8

It took me a while to create a nice (... to some extent) bar chart with R which represents what I need. However I noticed it doesn't look very aesthetic in my Latex document. Sweave isn't a good solution either, because the Latex document is >300 pages and comes with a lot of options and fiddling. I think it is sensible to create the graph in Latex to keep the formatting consistent.

To cut a long story short, I will show you what I created in R and from what data, and further down I will show you the result I have in Latex so far (with a slightly different table). My goal is to get the resulting graph as created with R(ggplot2) in Latex(pgfplots) with the same table.

The dataframe in R (re.d):

                     Region Sample Density
2             East Midlands   Fame    0.09
3                     Wales   Fame    0.04
4             West Midlands   Fame    0.11
5  Yorkshire and The Humber   Fame    0.12
6                     Other   Fame    0.00
7           East of England   Fame    0.12
8                    London   Fame    0.08
9                North East   Fame    0.03
10               North West   Fame    0.11
11         Northern Ireland   Fame    0.03
12                 Scotland   Fame    0.07
13               South East   Fame    0.14
14               South West   Fame    0.07
15            East Midlands Survey    0.14
16          East of England Survey    0.07
17                   London Survey    0.07
18               North East Survey    0.05
19               North West Survey    0.14
20         Northern Ireland Survey    0.02
21                 Scotland Survey    0.07
22               South East Survey    0.15
23               South West Survey    0.09
24                    Wales Survey    0.03
25            West Midlands Survey    0.10
26 Yorkshire and The Humber Survey    0.07
27                    Other Survey    0.00

This command ggplot(re.d, aes(x=Region, y=Density, fill=Sample)) + geom_bar(position="dodge") + theme(axis.text.x = element_text(angle = 90, hjust = 1, size = 12),axis.text.y = element_text( size = 12)) delivers the following graph:

Regions: Sample vs. population -- Graph created with ggplot2

Now I have transposed the dataframe re.d to some extent in order to make it usable for pgfplots. This is however a bit cheating in my opinion. I would prefer to use the table as presented in re.d. Anyway, here comes the table as used by pgfplots -- called regions.latex:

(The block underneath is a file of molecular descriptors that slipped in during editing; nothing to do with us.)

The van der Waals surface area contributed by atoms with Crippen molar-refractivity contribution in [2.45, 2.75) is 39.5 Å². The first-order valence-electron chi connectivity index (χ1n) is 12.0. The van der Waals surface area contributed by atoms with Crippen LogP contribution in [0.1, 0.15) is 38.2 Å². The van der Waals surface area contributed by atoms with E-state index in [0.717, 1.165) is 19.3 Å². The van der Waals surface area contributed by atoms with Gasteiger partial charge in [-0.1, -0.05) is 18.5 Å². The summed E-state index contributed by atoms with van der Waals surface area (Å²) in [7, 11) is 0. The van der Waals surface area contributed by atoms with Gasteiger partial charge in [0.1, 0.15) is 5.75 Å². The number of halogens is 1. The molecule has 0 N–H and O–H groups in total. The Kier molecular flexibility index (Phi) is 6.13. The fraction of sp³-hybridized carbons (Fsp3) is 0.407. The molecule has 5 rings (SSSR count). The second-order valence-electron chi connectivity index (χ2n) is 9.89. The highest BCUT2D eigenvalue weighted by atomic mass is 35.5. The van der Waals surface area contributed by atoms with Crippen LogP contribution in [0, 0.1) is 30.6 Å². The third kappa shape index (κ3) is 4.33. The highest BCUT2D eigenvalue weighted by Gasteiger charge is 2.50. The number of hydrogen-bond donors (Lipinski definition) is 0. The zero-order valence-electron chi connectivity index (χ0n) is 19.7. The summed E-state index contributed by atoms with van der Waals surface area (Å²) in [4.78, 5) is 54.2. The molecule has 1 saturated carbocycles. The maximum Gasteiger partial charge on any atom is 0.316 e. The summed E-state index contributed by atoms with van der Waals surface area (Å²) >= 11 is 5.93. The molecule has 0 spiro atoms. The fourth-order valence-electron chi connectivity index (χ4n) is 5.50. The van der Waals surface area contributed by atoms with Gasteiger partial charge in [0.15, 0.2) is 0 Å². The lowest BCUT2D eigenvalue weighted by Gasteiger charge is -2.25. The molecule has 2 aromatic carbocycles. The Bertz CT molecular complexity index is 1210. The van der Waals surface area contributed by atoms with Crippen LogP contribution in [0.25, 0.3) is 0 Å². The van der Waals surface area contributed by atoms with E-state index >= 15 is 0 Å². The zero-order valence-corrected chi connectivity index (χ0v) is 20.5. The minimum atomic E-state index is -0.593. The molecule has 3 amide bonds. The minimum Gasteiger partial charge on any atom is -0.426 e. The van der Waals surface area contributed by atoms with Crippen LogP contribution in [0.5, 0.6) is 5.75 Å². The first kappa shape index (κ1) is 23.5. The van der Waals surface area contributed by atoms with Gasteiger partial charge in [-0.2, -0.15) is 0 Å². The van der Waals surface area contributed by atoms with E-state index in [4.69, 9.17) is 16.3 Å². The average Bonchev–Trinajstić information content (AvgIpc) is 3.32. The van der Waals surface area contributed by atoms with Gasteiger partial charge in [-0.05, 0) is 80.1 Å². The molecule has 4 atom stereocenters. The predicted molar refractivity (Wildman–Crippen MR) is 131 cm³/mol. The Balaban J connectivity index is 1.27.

"","RegionFame","SampleFame","DensityFame","RegionSurvey","SampleSurvey","DensitySurvey"
"2","East Midlands","Fame",0.09,"East Midlands","Survey",0.14
"3","Wales","Fame",0.04,"East of England","Survey",0.07
"4","West Midlands","Fame",0.11,"London","Survey",0.07
"5","Yorkshire and The Humber","Fame",0.12,"North East","Survey",0.05
"6","Other","Fame",0,"North West","Survey",0.14
"7","East of England","Fame",0.12,"Northern Ireland","Survey",0.02
"8","London","Fame",0.08,"Scotland","Survey",0.07
"9","North East","Fame",0.03,"South East","Survey",0.15
"10","North West","Fame",0.11,"South West","Survey",0.09
"11","Northern Ireland","Fame",0.03,"Wales","Survey",0.03
"12","Scotland","Fame",0.07,"West Midlands","Survey",0.1
"13","South East","Fame",0.14,"Yorkshire and The Humber","Survey",0.07
"14","South West","Fame",0.07,"Other","Survey",0

The results I get from this table and the code I will paste at the end of this posting is displayed in the following figure:

The results of the below MWE

And here is the MWE which produced the above result.

\documentclass[DIV11]{scrartcl}
\usepackage{pgfplots}
\usepackage{pgfplotstable} 
\usepackage{filecontents}


\begin{filecontents}{RegionN.csv}
"","RegionFame","SampleFame","DensityFame","RegionSurvey","SampleSurvey","DensitySurvey"
"2","East Midlands","Fame",0.09,"East Midlands","Survey",0.14
"3","Wales","Fame",0.04,"East of England","Survey",0.07
"4","West Midlands","Fame",0.11,"London","Survey",0.07
"5","Yorkshire and The Humber","Fame",0.12,"North East","Survey",0.05
"6","Other","Fame",0,"North West","Survey",0.14
"7","East of England","Fame",0.12,"Northern Ireland","Survey",0.02
"8","London","Fame",0.08,"Scotland","Survey",0.07
"9","North East","Fame",0.03,"South East","Survey",0.15
"10","North West","Fame",0.11,"South West","Survey",0.09
"11","Northern Ireland","Fame",0.03,"Wales","Survey",0.03